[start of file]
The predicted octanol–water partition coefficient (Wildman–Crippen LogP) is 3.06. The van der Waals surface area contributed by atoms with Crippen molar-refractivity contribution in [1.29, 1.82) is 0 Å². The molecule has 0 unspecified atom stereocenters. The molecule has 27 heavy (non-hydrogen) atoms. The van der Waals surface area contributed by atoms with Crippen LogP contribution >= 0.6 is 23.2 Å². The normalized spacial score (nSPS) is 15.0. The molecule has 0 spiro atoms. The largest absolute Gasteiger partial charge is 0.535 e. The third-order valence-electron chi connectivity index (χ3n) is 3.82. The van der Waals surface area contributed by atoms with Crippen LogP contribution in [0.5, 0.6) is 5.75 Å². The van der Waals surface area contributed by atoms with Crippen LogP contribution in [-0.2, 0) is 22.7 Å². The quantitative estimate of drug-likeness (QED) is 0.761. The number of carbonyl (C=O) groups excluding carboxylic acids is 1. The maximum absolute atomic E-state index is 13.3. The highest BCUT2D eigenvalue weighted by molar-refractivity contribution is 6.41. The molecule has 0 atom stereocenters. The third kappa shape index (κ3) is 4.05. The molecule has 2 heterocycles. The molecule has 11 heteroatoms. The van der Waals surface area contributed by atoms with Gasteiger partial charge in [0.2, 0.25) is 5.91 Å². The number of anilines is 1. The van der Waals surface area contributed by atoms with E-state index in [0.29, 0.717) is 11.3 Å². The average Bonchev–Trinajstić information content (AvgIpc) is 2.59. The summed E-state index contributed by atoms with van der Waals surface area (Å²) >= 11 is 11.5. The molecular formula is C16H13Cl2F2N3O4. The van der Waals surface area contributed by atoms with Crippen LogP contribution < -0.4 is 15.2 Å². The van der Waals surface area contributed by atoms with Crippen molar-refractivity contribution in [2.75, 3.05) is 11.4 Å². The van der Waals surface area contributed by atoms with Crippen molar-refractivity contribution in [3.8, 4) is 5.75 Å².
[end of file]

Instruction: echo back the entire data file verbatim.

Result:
The predicted octanol–water partition coefficient (Wildman–Crippen LogP) is 3.06. The van der Waals surface area contributed by atoms with Crippen molar-refractivity contribution in [1.29, 1.82) is 0 Å². The molecule has 0 unspecified atom stereocenters. The molecule has 27 heavy (non-hydrogen) atoms. The van der Waals surface area contributed by atoms with Crippen LogP contribution >= 0.6 is 23.2 Å². The normalized spacial score (nSPS) is 15.0. The molecule has 0 spiro atoms. The largest absolute Gasteiger partial charge is 0.535 e. The third-order valence-electron chi connectivity index (χ3n) is 3.82. The van der Waals surface area contributed by atoms with Crippen LogP contribution in [0.5, 0.6) is 5.75 Å². The van der Waals surface area contributed by atoms with Crippen LogP contribution in [-0.2, 0) is 22.7 Å². The quantitative estimate of drug-likeness (QED) is 0.761. The number of carbonyl (C=O) groups excluding carboxylic acids is 1. The maximum absolute atomic E-state index is 13.3. The highest BCUT2D eigenvalue weighted by molar-refractivity contribution is 6.41. The molecule has 0 atom stereocenters. The third kappa shape index (κ3) is 4.05. The molecule has 2 heterocycles. The molecule has 11 heteroatoms. The van der Waals surface area contributed by atoms with Gasteiger partial charge in [0.2, 0.25) is 5.91 Å². The number of anilines is 1. The van der Waals surface area contributed by atoms with E-state index in [0.29, 0.717) is 11.3 Å². The average Bonchev–Trinajstić information content (AvgIpc) is 2.59. The summed E-state index contributed by atoms with van der Waals surface area (Å²) >= 11 is 11.5. The molecular formula is C16H13Cl2F2N3O4. The van der Waals surface area contributed by atoms with Crippen LogP contribution < -0.4 is 15.2 Å². The van der Waals surface area contributed by atoms with Crippen molar-refractivity contribution in [2.75, 3.05) is 11.4 Å². The van der Waals surface area contributed by atoms with Crippen molar-refractivity contribution in [3.8, 4) is 5.75 Å².